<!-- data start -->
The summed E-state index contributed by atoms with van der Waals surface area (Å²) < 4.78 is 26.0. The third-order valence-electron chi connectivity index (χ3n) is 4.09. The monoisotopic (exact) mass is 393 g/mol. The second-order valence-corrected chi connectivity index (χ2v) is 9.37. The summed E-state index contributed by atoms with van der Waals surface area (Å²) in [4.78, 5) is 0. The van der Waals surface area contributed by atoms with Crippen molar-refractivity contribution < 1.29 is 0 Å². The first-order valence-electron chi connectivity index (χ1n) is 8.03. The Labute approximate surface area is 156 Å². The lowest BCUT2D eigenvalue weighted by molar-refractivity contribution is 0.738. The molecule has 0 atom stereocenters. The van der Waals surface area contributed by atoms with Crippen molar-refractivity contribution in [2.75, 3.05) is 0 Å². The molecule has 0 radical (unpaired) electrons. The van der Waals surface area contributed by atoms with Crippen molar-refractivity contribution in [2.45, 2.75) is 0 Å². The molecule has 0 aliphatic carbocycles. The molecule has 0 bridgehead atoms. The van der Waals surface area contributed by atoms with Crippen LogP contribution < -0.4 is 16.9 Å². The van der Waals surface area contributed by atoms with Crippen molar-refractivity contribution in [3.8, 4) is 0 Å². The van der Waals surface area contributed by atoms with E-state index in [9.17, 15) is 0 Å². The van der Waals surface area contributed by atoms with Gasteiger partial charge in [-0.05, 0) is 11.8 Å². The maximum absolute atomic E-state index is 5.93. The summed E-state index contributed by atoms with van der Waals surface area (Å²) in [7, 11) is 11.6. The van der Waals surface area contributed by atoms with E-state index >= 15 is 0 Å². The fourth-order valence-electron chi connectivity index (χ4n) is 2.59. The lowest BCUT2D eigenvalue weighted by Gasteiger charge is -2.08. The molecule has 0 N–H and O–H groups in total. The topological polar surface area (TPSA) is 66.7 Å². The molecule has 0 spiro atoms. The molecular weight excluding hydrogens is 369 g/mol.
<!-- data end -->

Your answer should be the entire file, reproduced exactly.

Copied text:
The summed E-state index contributed by atoms with van der Waals surface area (Å²) < 4.78 is 26.0. The third-order valence-electron chi connectivity index (χ3n) is 4.09. The monoisotopic (exact) mass is 393 g/mol. The second-order valence-corrected chi connectivity index (χ2v) is 9.37. The summed E-state index contributed by atoms with van der Waals surface area (Å²) in [4.78, 5) is 0. The van der Waals surface area contributed by atoms with Crippen molar-refractivity contribution < 1.29 is 0 Å². The first-order valence-electron chi connectivity index (χ1n) is 8.03. The Labute approximate surface area is 156 Å². The lowest BCUT2D eigenvalue weighted by molar-refractivity contribution is 0.738. The molecule has 0 atom stereocenters. The van der Waals surface area contributed by atoms with Crippen molar-refractivity contribution in [2.75, 3.05) is 0 Å². The molecule has 0 radical (unpaired) electrons. The van der Waals surface area contributed by atoms with Crippen molar-refractivity contribution in [2.45, 2.75) is 0 Å². The molecule has 0 aliphatic carbocycles. The molecule has 0 bridgehead atoms. The van der Waals surface area contributed by atoms with Crippen LogP contribution < -0.4 is 16.9 Å². The van der Waals surface area contributed by atoms with Crippen molar-refractivity contribution in [3.8, 4) is 0 Å². The van der Waals surface area contributed by atoms with E-state index in [9.17, 15) is 0 Å². The van der Waals surface area contributed by atoms with Gasteiger partial charge in [-0.05, 0) is 11.8 Å². The maximum absolute atomic E-state index is 5.93. The summed E-state index contributed by atoms with van der Waals surface area (Å²) in [7, 11) is 11.6. The van der Waals surface area contributed by atoms with E-state index >= 15 is 0 Å². The fourth-order valence-electron chi connectivity index (χ4n) is 2.59. The lowest BCUT2D eigenvalue weighted by Gasteiger charge is -2.08. The molecule has 0 N–H and O–H groups in total. The topological polar surface area (TPSA) is 66.7 Å². The molecule has 0 spiro atoms. The molecular weight excluding hydrogens is 369 g/mol.